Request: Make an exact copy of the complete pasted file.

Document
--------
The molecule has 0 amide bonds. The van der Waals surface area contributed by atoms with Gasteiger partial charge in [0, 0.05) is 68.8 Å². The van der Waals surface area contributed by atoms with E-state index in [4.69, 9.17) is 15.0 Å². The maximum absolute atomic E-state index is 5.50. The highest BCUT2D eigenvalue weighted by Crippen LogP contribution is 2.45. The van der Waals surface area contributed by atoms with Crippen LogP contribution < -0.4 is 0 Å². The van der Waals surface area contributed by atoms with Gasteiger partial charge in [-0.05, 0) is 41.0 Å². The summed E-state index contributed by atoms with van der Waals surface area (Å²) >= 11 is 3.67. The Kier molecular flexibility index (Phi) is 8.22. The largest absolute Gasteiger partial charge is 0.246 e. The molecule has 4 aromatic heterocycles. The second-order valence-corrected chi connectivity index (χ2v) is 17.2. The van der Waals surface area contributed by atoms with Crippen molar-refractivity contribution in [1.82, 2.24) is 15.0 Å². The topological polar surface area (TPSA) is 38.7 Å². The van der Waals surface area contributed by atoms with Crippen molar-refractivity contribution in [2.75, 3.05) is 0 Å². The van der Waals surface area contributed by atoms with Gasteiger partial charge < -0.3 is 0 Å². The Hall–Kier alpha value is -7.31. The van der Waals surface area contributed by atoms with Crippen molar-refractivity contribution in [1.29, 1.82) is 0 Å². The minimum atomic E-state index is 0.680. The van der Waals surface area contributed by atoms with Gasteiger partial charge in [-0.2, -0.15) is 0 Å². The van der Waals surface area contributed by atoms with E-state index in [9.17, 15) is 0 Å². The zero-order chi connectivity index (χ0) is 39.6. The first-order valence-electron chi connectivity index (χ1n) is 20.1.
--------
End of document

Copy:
The molecule has 0 amide bonds. The van der Waals surface area contributed by atoms with Gasteiger partial charge in [0, 0.05) is 68.8 Å². The van der Waals surface area contributed by atoms with E-state index in [4.69, 9.17) is 15.0 Å². The maximum absolute atomic E-state index is 5.50. The highest BCUT2D eigenvalue weighted by Crippen LogP contribution is 2.45. The van der Waals surface area contributed by atoms with Crippen LogP contribution < -0.4 is 0 Å². The van der Waals surface area contributed by atoms with Gasteiger partial charge in [-0.05, 0) is 41.0 Å². The summed E-state index contributed by atoms with van der Waals surface area (Å²) >= 11 is 3.67. The Kier molecular flexibility index (Phi) is 8.22. The largest absolute Gasteiger partial charge is 0.246 e. The molecule has 4 aromatic heterocycles. The second-order valence-corrected chi connectivity index (χ2v) is 17.2. The van der Waals surface area contributed by atoms with Crippen molar-refractivity contribution in [1.82, 2.24) is 15.0 Å². The topological polar surface area (TPSA) is 38.7 Å². The van der Waals surface area contributed by atoms with Crippen molar-refractivity contribution in [2.75, 3.05) is 0 Å². The van der Waals surface area contributed by atoms with Gasteiger partial charge < -0.3 is 0 Å². The Hall–Kier alpha value is -7.31. The van der Waals surface area contributed by atoms with Crippen molar-refractivity contribution in [1.29, 1.82) is 0 Å². The minimum atomic E-state index is 0.680. The van der Waals surface area contributed by atoms with Gasteiger partial charge in [-0.2, -0.15) is 0 Å². The van der Waals surface area contributed by atoms with E-state index in [9.17, 15) is 0 Å². The zero-order chi connectivity index (χ0) is 39.6. The first-order valence-electron chi connectivity index (χ1n) is 20.1.